This report originally published at defense.gov.
CAMP SHELBY, Miss. —
In August 2005, Hurricane Katrina swept through the entire state of Mississippi, finally decreasing to a tropical storm as it entered Tennessee. Its passing left 238 Mississippians dead, all 82 counties were officially declared disaster areas, and many coastal towns were simply obliterated.
This month, Hurricane Gordon was threatening to do it again — at least on paper.
Joint Task Force Trident, the Mississippi National Guard’s domestic response team, held an exercise June 4-8 at Camp Shelby Joint Forces Training Center to test command and control of guardsmen deployed to assist civilian authorities managing a statewide response to a natural disaster.
“We are not in control,” said Army Brig. Gen. Stanley Budraitis, commander of JTF Trident and 66th Troop Command, the Mississippi Army National Guard unit whose elements make up a large portion of the task force’s personnel. “We get our missions from state and local authorities and we assist them with personnel and equipment as best we can.”
Army and Air National Guard elements of the task force include military police, engineers, helicopters and other personnel and equipment that can support civil authorities through a wide range of recovery operations. These capabilities include law enforcement support, debris removal, search and rescue, route reconnaissance, and point of distribution sites, among others.
Trident Shield 18 tested the task force’s abilities to stage personnel and equipment prior to the storm, respond to requests for assistance from the Mississippi Emergency Management Agency and other local authorities, coordinate activities with the civil agencies, and how to disengage when immediate, short-term assistance is no longer necessary.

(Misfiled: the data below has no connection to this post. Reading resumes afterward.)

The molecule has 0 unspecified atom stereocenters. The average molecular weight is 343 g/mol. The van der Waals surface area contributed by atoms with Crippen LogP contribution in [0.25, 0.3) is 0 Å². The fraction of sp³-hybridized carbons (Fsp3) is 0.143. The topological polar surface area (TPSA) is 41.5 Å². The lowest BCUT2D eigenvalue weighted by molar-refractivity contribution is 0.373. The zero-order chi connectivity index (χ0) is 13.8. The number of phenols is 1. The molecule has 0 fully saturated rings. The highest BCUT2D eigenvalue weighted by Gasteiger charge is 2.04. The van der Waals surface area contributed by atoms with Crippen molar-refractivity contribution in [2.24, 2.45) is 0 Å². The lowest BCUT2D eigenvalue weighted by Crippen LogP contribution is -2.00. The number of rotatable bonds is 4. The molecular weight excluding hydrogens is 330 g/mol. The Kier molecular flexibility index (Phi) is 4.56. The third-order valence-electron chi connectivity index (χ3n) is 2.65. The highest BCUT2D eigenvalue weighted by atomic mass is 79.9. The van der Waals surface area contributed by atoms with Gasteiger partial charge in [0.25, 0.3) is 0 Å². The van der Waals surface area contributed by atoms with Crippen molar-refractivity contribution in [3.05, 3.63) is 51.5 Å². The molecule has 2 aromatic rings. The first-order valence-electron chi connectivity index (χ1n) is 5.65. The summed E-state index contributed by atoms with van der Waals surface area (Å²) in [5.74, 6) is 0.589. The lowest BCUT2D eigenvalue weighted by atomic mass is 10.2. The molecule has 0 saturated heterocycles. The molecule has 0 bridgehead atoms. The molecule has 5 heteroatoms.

This is a true joint multi-agency response scenario,” said Army Lt. Col. Henry Palmer, the task force’s operations officer. “We have incorporated MEMA, the Air Guard, the Mississippi State Guard, local agencies and first responders, and [U.S. Northern Command] into our exercise. This gave a very new staff a chance to work through challenges and better understand the capabilities of our agency partners and what they bring to the fight.”
The exercise also introduced JTF Trident to the Domestic Operations Awareness and Assessment Response Tool. DAART is a web-based geospatial intelligence capability designed, developed and operationalized by the National Guard Bureau Joint Intelligence Directorate in partnership with the U.S. Army Space and Missile Defense Command. DAART provides both civil and military first responders the capability to process and share enhanced situational awareness information.
“What we learned about this system probably just scratched the surface of its capabilities,” Palmer said. “One of the most intriguing features that I learned was the ability to switch between ARC GIS map layers and Google Map overlays. In other words, I can update an overlay in Google Maps, then switch the view on the screen to ARC GIS and the update carries over. The system is dynamic and allows the commander the flexibility to customize the view that is important to him.”
Integrating DAART into Trident’s capabilities was an important element of the exercise, Palmer said, but it was more crucial to focus on coordination among the different entities of the task force and to plan for potential contingencies that could occur in an actual disaster response.
The practice could prove to be the difference between life and death of Mississippians when the next Hurricane Katrina hits.
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